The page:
“It is the basket and all that remains of the gas bag of a balloon,” said David.
“What is a balloon,” asked the girl, “and how did it get here?”
“I can explain what a balloon is,” said David; “but if I were positive that I was correct in my conjecture as to how it came here, I would hold the answer to a thousand questions that have puzzled the men of the outer crust for ages.” For a long time he stood silently contemplating the weather-worn basket. His mind submerged in thought was oblivious to all else. “If I only knew,” he mused. “If I only knew, and yet how else could it have come here? What else could that red disc upon the horizon of the sea have been other than the midnight sun of the arctic regions.”
“What in the world are you talking about?” demanded Gura.
“The poor devils,” mused David, apparently oblivious of the girl’s presence. “They made a greater discovery than they could have hoped for in their wildest dreams. I wonder if they lived to realize it.” Slowly he removed his fur cap and stood facing the basket with bowed head, and for some unaccountable reason, which they could not explain, his companions bared their heads and followed his example. And after they had resumed their journey it was a long time before David Innes could shake off the effects of that desolate reminder of one of the world’s most pathetic tragedies.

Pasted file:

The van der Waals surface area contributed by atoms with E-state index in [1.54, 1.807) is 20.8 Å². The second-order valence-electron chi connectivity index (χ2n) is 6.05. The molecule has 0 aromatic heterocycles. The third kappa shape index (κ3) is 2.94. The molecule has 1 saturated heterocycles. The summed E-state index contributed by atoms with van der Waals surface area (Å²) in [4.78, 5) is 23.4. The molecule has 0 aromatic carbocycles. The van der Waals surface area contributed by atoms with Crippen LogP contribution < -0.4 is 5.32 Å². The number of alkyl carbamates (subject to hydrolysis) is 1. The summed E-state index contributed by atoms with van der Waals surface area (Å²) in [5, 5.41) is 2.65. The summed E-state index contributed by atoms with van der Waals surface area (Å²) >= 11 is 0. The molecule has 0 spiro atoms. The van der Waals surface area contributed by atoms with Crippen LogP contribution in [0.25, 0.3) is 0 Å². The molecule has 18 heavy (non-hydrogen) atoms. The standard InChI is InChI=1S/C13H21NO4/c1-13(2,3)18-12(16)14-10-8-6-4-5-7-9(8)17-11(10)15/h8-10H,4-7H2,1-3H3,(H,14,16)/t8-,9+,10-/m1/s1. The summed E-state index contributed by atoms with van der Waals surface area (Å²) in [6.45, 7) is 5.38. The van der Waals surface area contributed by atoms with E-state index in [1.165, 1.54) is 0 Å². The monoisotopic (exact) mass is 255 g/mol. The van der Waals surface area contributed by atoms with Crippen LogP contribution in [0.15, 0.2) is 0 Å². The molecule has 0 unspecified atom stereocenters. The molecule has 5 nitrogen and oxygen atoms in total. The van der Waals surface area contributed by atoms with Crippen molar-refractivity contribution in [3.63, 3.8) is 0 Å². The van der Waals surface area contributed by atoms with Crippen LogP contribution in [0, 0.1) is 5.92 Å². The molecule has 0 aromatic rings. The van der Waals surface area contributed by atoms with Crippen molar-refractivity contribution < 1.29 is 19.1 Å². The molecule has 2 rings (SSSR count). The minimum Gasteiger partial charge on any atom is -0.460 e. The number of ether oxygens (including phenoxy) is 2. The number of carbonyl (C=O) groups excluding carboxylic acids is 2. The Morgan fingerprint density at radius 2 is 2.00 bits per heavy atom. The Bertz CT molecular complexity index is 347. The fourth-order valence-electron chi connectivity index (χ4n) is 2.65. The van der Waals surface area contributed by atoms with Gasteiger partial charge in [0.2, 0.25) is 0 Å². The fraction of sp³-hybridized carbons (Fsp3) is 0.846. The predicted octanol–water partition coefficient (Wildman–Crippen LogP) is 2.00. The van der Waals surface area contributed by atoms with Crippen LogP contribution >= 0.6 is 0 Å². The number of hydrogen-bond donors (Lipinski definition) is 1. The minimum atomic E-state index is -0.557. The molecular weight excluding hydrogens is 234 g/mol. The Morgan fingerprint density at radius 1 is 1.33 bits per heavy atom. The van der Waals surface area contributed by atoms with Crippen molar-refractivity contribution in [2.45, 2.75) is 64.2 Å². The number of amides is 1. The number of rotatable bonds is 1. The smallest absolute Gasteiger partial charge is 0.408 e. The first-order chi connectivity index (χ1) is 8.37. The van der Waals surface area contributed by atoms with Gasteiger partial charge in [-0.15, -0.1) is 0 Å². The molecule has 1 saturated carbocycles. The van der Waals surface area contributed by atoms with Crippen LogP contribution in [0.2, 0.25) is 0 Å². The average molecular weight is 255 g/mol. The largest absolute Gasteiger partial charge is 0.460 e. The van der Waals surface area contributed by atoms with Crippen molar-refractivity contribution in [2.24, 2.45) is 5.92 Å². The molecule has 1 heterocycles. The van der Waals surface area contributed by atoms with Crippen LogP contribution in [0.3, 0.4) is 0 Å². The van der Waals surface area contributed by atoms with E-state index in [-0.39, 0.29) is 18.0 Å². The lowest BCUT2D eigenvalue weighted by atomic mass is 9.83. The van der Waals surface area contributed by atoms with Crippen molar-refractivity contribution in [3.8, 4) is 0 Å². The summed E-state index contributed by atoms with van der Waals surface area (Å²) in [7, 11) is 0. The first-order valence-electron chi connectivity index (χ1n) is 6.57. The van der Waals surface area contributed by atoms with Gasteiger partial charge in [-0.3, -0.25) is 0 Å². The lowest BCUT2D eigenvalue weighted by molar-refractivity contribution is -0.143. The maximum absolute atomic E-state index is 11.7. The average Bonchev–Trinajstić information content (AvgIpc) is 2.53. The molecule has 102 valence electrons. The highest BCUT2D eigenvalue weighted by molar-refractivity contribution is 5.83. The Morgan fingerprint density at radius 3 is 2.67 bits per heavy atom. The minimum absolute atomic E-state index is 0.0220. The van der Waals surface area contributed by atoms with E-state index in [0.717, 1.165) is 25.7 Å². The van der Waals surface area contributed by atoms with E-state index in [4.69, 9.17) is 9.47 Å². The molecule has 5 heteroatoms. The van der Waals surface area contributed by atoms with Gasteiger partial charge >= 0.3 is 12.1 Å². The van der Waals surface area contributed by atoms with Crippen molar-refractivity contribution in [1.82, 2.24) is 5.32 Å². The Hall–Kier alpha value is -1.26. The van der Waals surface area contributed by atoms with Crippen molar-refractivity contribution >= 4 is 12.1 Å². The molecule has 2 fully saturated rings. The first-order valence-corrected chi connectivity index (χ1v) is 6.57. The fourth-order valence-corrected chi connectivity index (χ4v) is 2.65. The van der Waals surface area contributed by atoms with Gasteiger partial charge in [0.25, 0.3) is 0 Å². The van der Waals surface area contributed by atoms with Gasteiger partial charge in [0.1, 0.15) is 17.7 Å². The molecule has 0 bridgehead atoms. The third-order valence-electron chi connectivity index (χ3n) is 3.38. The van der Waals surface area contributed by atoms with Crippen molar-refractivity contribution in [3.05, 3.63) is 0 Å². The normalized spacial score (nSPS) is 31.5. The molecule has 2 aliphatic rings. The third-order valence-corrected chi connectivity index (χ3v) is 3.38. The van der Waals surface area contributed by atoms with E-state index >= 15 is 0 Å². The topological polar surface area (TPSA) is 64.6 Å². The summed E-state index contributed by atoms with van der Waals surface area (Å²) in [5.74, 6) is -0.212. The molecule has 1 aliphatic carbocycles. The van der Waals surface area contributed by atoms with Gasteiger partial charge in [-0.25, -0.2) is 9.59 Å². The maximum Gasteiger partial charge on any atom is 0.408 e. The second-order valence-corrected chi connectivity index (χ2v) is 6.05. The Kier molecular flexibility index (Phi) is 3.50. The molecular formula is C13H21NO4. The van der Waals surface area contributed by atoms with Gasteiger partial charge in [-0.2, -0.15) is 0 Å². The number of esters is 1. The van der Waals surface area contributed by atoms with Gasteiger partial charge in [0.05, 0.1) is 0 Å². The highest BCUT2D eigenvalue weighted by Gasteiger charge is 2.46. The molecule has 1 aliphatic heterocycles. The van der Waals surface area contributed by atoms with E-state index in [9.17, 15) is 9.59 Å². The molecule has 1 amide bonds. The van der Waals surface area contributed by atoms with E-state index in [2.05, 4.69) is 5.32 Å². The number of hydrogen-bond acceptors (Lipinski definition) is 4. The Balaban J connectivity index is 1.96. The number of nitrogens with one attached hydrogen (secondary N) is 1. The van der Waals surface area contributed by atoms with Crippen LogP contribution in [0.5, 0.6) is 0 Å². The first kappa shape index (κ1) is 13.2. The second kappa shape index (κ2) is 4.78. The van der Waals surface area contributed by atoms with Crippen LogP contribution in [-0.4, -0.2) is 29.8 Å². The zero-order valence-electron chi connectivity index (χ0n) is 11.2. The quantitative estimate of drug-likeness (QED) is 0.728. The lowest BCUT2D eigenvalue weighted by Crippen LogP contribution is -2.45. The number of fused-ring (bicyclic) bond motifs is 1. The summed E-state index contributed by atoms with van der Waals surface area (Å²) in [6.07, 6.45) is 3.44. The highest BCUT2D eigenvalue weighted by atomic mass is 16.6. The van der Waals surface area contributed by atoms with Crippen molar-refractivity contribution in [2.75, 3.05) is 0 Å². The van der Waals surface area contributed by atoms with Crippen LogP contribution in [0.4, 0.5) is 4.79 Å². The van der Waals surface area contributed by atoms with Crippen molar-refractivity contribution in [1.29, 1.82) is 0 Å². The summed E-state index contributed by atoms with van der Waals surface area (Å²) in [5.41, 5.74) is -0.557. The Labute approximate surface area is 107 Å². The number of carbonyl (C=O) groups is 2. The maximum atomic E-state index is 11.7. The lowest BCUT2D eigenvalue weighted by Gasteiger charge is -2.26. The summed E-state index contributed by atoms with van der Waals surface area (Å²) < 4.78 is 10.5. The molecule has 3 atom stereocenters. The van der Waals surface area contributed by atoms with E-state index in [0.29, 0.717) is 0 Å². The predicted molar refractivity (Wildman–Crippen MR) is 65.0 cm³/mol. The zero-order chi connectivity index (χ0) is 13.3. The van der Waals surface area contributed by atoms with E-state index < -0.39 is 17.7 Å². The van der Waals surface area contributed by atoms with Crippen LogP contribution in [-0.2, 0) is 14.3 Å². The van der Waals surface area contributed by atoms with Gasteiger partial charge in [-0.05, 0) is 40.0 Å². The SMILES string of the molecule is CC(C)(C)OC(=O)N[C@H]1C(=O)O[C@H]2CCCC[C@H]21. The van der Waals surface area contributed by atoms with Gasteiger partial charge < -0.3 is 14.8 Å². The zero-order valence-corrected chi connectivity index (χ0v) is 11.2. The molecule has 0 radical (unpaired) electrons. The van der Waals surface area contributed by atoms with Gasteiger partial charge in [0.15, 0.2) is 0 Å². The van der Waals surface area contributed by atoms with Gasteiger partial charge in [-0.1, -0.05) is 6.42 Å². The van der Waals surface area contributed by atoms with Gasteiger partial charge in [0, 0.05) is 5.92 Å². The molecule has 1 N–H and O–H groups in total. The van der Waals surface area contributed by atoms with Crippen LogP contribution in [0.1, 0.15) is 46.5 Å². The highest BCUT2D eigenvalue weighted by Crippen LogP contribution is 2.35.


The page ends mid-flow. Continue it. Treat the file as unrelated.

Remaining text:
So anxious were the members of the party to reach the cheering warmth of the beloved Pellucidar that they knew, that they pressed on toward the south with the briefest of rests; nor were they wholly content until once more their shadows lay directly beneath them.
Sari, lying slightly east of south, their return from the north took them over a different route from that which they had followed up from Korsar. Of course the Pellucidarians did not know these points of compass as north or south, and even David Innes carried them in his mind more in accordance with the Pellucidarian scheme than that with which he had been familiar upon the outer crust.
Naturally, with the sun always at zenith and with no stars and no moon and no planets, the Pellucidarians have been compelled to evolve a different system of indicating direction than that with which we are familiar. By instinct they know the direction in which their own country lies and each Pellucidarian reckons all directions from this base line, and he indicates other directions in a simple and ingenious manner.